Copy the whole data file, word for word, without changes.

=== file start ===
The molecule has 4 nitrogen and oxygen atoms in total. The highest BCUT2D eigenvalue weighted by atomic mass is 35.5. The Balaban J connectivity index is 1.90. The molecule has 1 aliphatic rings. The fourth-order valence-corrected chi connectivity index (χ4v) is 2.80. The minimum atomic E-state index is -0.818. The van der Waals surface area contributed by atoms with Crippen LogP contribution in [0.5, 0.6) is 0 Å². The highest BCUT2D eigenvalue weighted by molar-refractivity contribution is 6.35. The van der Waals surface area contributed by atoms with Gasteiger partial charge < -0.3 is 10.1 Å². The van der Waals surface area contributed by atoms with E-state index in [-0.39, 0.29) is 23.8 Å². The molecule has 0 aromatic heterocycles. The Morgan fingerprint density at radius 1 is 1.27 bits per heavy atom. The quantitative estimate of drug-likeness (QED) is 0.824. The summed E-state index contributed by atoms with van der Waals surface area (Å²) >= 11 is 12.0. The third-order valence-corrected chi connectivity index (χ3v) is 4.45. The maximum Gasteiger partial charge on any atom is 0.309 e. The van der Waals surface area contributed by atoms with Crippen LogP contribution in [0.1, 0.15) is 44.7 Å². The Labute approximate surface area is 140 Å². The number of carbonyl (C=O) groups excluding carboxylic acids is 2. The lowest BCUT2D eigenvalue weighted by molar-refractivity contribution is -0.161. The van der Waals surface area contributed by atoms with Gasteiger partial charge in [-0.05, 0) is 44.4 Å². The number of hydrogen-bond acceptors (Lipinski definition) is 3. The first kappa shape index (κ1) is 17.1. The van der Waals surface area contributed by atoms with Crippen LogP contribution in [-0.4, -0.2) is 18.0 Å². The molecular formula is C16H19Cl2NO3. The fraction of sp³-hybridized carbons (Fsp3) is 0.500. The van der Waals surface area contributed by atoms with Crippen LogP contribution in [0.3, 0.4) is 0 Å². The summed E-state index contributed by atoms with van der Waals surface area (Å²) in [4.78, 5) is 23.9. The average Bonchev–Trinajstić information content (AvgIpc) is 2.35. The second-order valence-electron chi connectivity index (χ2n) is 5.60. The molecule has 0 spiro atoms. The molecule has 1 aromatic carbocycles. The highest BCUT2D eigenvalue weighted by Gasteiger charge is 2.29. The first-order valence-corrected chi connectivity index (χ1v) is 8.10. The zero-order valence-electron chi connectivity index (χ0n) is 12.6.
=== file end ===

The molecule has 4 nitrogen and oxygen atoms in total. The highest BCUT2D eigenvalue weighted by atomic mass is 35.5. The Balaban J connectivity index is 1.90. The molecule has 1 aliphatic rings. The fourth-order valence-corrected chi connectivity index (χ4v) is 2.80. The minimum atomic E-state index is -0.818. The van der Waals surface area contributed by atoms with Crippen LogP contribution in [0.5, 0.6) is 0 Å². The highest BCUT2D eigenvalue weighted by molar-refractivity contribution is 6.35. The van der Waals surface area contributed by atoms with Gasteiger partial charge < -0.3 is 10.1 Å². The van der Waals surface area contributed by atoms with E-state index in [-0.39, 0.29) is 23.8 Å². The molecule has 0 aromatic heterocycles. The Morgan fingerprint density at radius 1 is 1.27 bits per heavy atom. The quantitative estimate of drug-likeness (QED) is 0.824. The summed E-state index contributed by atoms with van der Waals surface area (Å²) >= 11 is 12.0. The third-order valence-corrected chi connectivity index (χ3v) is 4.45. The maximum Gasteiger partial charge on any atom is 0.309 e. The van der Waals surface area contributed by atoms with Crippen LogP contribution in [0.1, 0.15) is 44.7 Å². The Labute approximate surface area is 140 Å². The number of carbonyl (C=O) groups excluding carboxylic acids is 2. The lowest BCUT2D eigenvalue weighted by molar-refractivity contribution is -0.161. The van der Waals surface area contributed by atoms with Gasteiger partial charge in [-0.05, 0) is 44.4 Å². The number of hydrogen-bond acceptors (Lipinski definition) is 3. The first kappa shape index (κ1) is 17.1. The van der Waals surface area contributed by atoms with Crippen LogP contribution in [-0.4, -0.2) is 18.0 Å². The molecular formula is C16H19Cl2NO3. The fraction of sp³-hybridized carbons (Fsp3) is 0.500. The van der Waals surface area contributed by atoms with Crippen LogP contribution in [0.3, 0.4) is 0 Å². The summed E-state index contributed by atoms with van der Waals surface area (Å²) in [4.78, 5) is 23.9. The average Bonchev–Trinajstić information content (AvgIpc) is 2.35. The second-order valence-electron chi connectivity index (χ2n) is 5.60. The molecule has 0 spiro atoms. The molecule has 1 aromatic carbocycles. The highest BCUT2D eigenvalue weighted by Gasteiger charge is 2.29. The first-order valence-corrected chi connectivity index (χ1v) is 8.10. The zero-order valence-electron chi connectivity index (χ0n) is 12.6.